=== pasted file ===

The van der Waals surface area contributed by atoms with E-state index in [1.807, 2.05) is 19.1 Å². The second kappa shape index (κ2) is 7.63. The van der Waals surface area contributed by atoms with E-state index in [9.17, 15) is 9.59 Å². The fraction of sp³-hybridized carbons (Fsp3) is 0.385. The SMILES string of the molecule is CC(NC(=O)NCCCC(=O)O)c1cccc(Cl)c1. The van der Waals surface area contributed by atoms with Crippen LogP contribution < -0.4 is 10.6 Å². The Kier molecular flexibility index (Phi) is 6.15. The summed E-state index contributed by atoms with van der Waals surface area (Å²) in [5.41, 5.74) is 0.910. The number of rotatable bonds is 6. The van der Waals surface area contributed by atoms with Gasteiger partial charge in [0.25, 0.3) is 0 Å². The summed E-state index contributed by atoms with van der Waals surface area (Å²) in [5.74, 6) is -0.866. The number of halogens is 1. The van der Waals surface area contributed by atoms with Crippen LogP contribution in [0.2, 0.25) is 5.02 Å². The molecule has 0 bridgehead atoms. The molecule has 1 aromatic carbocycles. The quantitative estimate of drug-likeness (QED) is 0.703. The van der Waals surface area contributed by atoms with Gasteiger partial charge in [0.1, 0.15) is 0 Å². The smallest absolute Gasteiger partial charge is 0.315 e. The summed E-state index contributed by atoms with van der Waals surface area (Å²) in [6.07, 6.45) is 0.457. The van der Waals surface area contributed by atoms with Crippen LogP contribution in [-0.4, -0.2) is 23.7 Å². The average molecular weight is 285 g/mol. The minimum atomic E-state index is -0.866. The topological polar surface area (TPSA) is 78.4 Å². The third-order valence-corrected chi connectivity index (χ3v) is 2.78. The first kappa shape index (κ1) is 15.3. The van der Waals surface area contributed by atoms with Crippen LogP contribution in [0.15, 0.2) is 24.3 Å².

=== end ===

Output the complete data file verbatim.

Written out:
The van der Waals surface area contributed by atoms with E-state index in [1.807, 2.05) is 19.1 Å². The second kappa shape index (κ2) is 7.63. The van der Waals surface area contributed by atoms with E-state index in [9.17, 15) is 9.59 Å². The fraction of sp³-hybridized carbons (Fsp3) is 0.385. The SMILES string of the molecule is CC(NC(=O)NCCCC(=O)O)c1cccc(Cl)c1. The van der Waals surface area contributed by atoms with Crippen LogP contribution < -0.4 is 10.6 Å². The Kier molecular flexibility index (Phi) is 6.15. The summed E-state index contributed by atoms with van der Waals surface area (Å²) in [5.41, 5.74) is 0.910. The number of rotatable bonds is 6. The van der Waals surface area contributed by atoms with Gasteiger partial charge in [0.25, 0.3) is 0 Å². The summed E-state index contributed by atoms with van der Waals surface area (Å²) in [5.74, 6) is -0.866. The number of halogens is 1. The van der Waals surface area contributed by atoms with Crippen LogP contribution in [0.2, 0.25) is 5.02 Å². The molecule has 0 bridgehead atoms. The molecule has 1 aromatic carbocycles. The quantitative estimate of drug-likeness (QED) is 0.703. The van der Waals surface area contributed by atoms with Gasteiger partial charge in [0.1, 0.15) is 0 Å². The smallest absolute Gasteiger partial charge is 0.315 e. The summed E-state index contributed by atoms with van der Waals surface area (Å²) in [6.07, 6.45) is 0.457. The van der Waals surface area contributed by atoms with Crippen LogP contribution in [-0.4, -0.2) is 23.7 Å². The average molecular weight is 285 g/mol. The minimum atomic E-state index is -0.866. The topological polar surface area (TPSA) is 78.4 Å². The third-order valence-corrected chi connectivity index (χ3v) is 2.78. The first kappa shape index (κ1) is 15.3. The van der Waals surface area contributed by atoms with Crippen LogP contribution in [0.15, 0.2) is 24.3 Å².